I did a full day this week with faculty at Raritan Valley Community College as the first day of their three days of faculty technology and teaching days.
They were offering a lot of ways to supplement and expand the physical classroom with a learning management system and tools like Twitter, Google Drive, Pinterest, Google tools beyond Google search and YouTube. Some of this is aimed at online and hybrid teachers working on developing online components or flipping their classrooms with resources to do it like those mentioned and screencasting and Khan Academy.
The person who asked me to facilitate the first day said that she wanted to offer a kind of a National Great Teachers Movement retreat that brings teachers from different teaching fields together to explore teaching and learning, innovations and solutions. I was not familiar with that movement, although it goes back to 1969 when David Gottshall started it. It is not about teaching in a specific discipline, but rather on the art of teaching.
What I found appealing about the day - from my point of view - was that I was not being asked to give a talk or a presentation. I wasn't supposed to bring PowerPoint slides. I was to facilitate discussion using the collective wisdom of the group, their experiences and the creativity of the group.
Of course, that's also scary. What if people don't want to talk, share and do activities?
I suspect we all want to renew ourselves professionally and personally, but how much effort are we willing to put towards that?
I was familiar with Ken Bain's What the Best College Teachers Do which also examines what makes a great teacher great. Bain did a 15-year study of a hundred college teachers in a wide variety of fields and universities trying to figure out what the best teachers do.
If there is a short answer to the question, it might be that it actually is not what teachers do, it's what they understand.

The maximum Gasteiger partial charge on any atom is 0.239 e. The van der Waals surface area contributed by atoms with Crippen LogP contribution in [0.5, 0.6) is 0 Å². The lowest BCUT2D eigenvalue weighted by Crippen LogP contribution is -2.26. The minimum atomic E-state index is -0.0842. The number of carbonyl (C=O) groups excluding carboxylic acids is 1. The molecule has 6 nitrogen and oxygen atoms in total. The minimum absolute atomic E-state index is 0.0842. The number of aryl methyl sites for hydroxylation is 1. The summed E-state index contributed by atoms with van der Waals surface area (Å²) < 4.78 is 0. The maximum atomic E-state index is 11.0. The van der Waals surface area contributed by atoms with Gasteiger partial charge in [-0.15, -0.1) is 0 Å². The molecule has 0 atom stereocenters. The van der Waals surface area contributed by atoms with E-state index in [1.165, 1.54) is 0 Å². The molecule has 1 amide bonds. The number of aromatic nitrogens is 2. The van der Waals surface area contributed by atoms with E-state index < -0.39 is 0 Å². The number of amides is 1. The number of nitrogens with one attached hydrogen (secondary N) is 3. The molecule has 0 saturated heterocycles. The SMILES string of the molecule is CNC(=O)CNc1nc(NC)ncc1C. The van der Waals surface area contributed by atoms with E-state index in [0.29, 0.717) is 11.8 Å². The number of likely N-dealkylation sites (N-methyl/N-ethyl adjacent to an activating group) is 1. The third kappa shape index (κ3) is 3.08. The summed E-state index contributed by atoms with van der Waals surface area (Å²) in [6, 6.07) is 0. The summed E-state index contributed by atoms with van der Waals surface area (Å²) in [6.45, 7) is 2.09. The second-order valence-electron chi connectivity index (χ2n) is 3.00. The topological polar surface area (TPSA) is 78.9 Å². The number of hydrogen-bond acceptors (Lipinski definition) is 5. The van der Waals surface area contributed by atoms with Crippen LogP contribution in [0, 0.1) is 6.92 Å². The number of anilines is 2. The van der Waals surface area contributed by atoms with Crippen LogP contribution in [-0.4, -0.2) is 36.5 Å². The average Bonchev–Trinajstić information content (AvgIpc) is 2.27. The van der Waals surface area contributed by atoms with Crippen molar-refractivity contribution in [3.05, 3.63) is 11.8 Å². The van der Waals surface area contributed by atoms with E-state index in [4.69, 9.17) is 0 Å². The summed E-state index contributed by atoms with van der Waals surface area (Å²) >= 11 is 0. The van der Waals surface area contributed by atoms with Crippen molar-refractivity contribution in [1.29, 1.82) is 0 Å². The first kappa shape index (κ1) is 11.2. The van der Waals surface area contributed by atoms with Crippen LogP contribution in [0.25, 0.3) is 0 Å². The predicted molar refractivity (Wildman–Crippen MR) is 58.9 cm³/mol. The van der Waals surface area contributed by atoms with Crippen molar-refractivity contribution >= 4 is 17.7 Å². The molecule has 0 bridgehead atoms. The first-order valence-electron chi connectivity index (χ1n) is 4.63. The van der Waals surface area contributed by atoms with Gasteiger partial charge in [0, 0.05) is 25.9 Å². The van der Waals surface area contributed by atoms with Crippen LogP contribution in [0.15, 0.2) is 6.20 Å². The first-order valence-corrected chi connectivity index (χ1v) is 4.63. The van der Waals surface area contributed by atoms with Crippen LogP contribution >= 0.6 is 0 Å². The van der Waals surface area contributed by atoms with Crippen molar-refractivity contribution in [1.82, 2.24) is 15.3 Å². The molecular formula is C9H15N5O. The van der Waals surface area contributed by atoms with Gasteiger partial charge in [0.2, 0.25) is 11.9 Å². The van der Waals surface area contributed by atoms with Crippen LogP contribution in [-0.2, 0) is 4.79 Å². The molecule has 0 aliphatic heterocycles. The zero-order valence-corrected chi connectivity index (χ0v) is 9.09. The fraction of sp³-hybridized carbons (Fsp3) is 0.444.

He believes that the plans and assignments and lecture notes matter less than the way the best teachers comprehend the subject and value human learning.
I don't think that in the five hours I would have faculty in a room with me, that level of transformation could occur, but I did think we could start people down the path.
But the twist in my day beyond either of those other approaches is that we were talking about being a great teacher online.
Some of the topics we discussed were:
- What is instructor presence in the online classroom?
- How do we best engage students? How do we, as teachers, stay engaged too? The best teachers I ever had were engaged in their subject and that's why I was engaged in their class.
- The importance of feedback to students and to teachers.
- What does teaching online offer us a teachers that we don't get in a physical classroom? I like that because most of the time I hear teachers talk about what they can't do online that they can do face-to-face.
- What can we learn from MOOCs? I don't think they will replace college courses or even online courses, but I know they will change how we do online learning and how we teach on and offline.
- We all shared our own best practices of online pedagogy/methodology and of using the technology. We also shared the challenges of teaching online that persist even after doing it for years.
I did have some prepared materials in case the talk slowed down. But it didn't slow down, so I gave out those materials on academic integrity online, prevention versus detection, and pedagogy compared to andragogy as readings to take away. They are good topics and ones teachers like to discuss, but we had plenty to talk about with the earlier topics.
And that's the way it was supposed to happen.